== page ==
Mountain View Lutheran Church is celebrating its Ahwatukee Preschool’s 33rd anniversary.
The preschool first opened its doors to the community in 1980, offering part-time programs for children ages 3 to 5.
It was the first preschool to open in the Ahwatukee area, according to director Diane Fitzsimons.
Being the only preschool in the Ahwatukee area at that time, Fitzsimons remembers lines of parents camping out the night before registration.
Fitzsimons has been part of the Ahwatukee Preschool experience for more than 25 years, having her son enrolled at the school, teaching there for six years, and later becoming the school’s director.
Although things have changed throughout the years, Fitzsimons said Ahwatukee Preschool hasn’t gone through any drastic changes, and currently has seven families who have past generations attending the school.
A family atmosphere
Ahwatukee resident Kathy Strom has had both her daughters enrolled at Ahwatukee Preschool since they first moved to the area 30 years ago.
When Strom and her family moved to Ahwatukee they would visit Mountain View Lutheran Church, 11002 S. 48th St., periodically.
She was approached by Pastor Don Schneider to be part of the church’s community, where she enrolled her daughters into the preschool program.
The legacy continued with her granddaughter, Alyssa, being enrolled into the preschool program.
Strom said she has enjoyed the warm atmosphere Ahwatukee Preschool offers its preschoolers, and feels the school does a fantastic job encompassing worship in everyday activities.
She also feels the preschool is the perfect introduction for children who will further their education.
Kari Green shares Strom’s sentiments regarding Ahwatukee Preschool, having been through the preschool program and her daughter, Emma, currently attending the school.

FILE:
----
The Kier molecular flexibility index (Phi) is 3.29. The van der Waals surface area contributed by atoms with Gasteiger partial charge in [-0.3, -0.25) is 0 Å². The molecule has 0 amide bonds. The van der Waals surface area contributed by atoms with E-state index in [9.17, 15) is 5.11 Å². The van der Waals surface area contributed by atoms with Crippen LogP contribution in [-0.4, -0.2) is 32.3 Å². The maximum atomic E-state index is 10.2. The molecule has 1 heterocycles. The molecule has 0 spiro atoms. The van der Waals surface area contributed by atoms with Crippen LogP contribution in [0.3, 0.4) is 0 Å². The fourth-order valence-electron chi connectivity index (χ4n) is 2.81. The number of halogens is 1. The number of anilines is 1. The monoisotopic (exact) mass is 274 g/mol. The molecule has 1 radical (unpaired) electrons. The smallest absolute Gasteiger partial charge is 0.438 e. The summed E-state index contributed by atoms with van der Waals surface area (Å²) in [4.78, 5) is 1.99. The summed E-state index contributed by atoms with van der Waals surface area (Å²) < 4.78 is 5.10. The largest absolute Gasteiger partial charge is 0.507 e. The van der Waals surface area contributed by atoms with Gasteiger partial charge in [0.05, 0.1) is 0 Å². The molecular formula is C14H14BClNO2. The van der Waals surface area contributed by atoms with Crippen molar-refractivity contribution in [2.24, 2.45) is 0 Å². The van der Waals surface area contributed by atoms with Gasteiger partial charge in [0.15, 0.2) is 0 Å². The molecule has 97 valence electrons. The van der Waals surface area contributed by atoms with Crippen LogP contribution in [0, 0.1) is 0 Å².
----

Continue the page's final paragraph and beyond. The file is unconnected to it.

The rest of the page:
Green attended the Ahwatukee Preschool when she was 4 years old, when her family moved to the area, and her mother taught at the school for nearly 10 years.
She decided to follow in her mother’s footsteps by becoming a teacher at the preschool in 2000, teaching for three years.
The decision to teach at the preschool was driven by the school’s strong philosophy with teaching the children how to conduct themselves in a classroom setting.
“It’s not only academics, but also learning how to be in school,” Green said. “That’s what I believed in for teaching, and obviously what I want Emma to learn.”
When Emma was old enough for preschool, Green had already made her decision on where she would attend.
“For us it was going to be the first time I left her somewhere, so we were definitely looking for some place that I was comfortable leaving her, and I knew she was going to feel secure, loved and safe,” Green said, adding that she knew Ahwatukee Preschool was a safe haven for her daughter and would promote a life-long experience of learning.
The students aren’t the only ones who get to learn.
Parents who drop off their children at the preschool learn separation from their child can be an OK experience, and sometimes letting go of the reins can be good.
Green believes the separation experience is a stepping stone for parents to cut the invincible umbilical cord to make that transition, yet she jokes the cord will only be cut just a tad bit when it comes to her daughter.
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